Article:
The Alabama incident also explains another oddity in the report: the high number of cases (902) attributed to C. perfringens in poultry, which typically causes problems if food is left out in the “danger zone” between 40 and 140 degrees Fahrenheit for an extended period of time. While C. perfringens is a known cause of foodborne illness in poultry (as well as other foods), it has not previously been mentioned as a leading cause. If the Alabama cases are removed from the total, the number of cases of foodborne illness from C. perfringens in poultry in 2006 would be 161. According to the report, the average annual number of cases of foodborne illness from C. perfringens in all food sources from 2001 to 2005 was 2,077.

“America’s chicken producers and processors work hard to provide safe, wholesome food to customers in the United States and around the world,” said Steve Pretanik, the National Chicken Council’s director of science and technology. “Any case of foodborne illness is unfortunate, but it is unfair to present a picture that is skewed by a single, unusual event.”

The National Chicken Council represents integrated chicken producer-processors, the companies that produce and process chickens. Member companies of NCC account for approximately 95 percent of the chicken sold in the United States.

##

New Movie on U.S. Food System Seen as One-Sided and Misleading

June 5, 2009

A new documentary movie on the American food industry is “one-sided, negative, and misleading” and promotes a model of an agricultural system that could not possibly produce enough food to feed consumers in the United States and around the world, according to the National Chicken Council.

The movie, entitled “Food, Inc.,” opened Thursday in New York and will begin showing in Los Angeles and San Francisco next Friday, with engagements in a limited number of cities to follow.

“The truth is that the chicken industry produces, processes and markets chickens and chicken products in a safe, responsible manner that delivers wholesome, high-quality products to consumers at affordable prices,” NCC said.

The film shows Virginia farmer Joel Salatin, who has a “pastured poultry” operation, arguing that small-scale production would produce better food. In a rebuttal posted to the web site www.nationalchickencouncil.com, NCC says that small-scale operations occupy only a small niche in the overall system.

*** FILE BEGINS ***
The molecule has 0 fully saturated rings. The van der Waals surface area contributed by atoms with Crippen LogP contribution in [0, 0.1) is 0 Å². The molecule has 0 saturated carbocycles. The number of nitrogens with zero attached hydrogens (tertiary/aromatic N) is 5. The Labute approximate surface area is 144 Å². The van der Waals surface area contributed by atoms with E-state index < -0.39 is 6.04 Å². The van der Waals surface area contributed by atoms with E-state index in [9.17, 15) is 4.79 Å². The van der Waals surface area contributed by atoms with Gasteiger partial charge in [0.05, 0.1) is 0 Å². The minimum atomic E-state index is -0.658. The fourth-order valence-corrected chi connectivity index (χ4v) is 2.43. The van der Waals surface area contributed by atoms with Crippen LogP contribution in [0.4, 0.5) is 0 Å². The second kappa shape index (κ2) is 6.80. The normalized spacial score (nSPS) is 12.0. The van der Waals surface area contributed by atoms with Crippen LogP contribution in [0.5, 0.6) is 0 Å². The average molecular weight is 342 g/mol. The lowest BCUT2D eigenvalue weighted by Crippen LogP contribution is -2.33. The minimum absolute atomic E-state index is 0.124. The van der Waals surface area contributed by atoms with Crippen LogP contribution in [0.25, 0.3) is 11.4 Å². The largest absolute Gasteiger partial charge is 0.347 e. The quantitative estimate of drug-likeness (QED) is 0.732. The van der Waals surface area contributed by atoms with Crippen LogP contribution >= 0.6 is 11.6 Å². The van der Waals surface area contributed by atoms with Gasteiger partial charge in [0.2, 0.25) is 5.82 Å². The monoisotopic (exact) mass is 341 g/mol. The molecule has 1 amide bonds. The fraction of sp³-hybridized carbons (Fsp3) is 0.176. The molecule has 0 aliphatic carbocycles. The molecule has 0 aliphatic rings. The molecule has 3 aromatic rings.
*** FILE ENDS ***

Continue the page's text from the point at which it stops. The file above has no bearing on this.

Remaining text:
“Small-scale farms and ranches simply could not provide sufficient food for 300 million Americans and millions of other people around the world,” NCC says. “There is simply not enough land or labor available to make the model work.” If the mainstream chicken industry attempted to achieve its annual production of more than nine billion birds on a “pastured poultry” basis, it would need 45 million acres — more than all the farmland in Georgia, Alabama, Mississippi, and Arkansas combined, NCC estimated. “There is simply no way that much land would be available,” NCC said.

The cost to consumers would also be prohibitive, NCC added, noting that products from small-scale producers are typically more expensive than products from mainstream producers.

“If a consumer wants to pay more, that is his or her business, but insisting that only expensive products from small-scale operations are worth eating is pure snobbery,” the NCC statement said.

Reviews of the new film have been mixed. The Village Voice in New York called it “tedious” and “cluttered.”

The National Chicken Council represents integrated chicken producer-processors, the companies that produce and process chickens. Member companies of NCC account for approximately 95 percent of the chicken sold in the United States.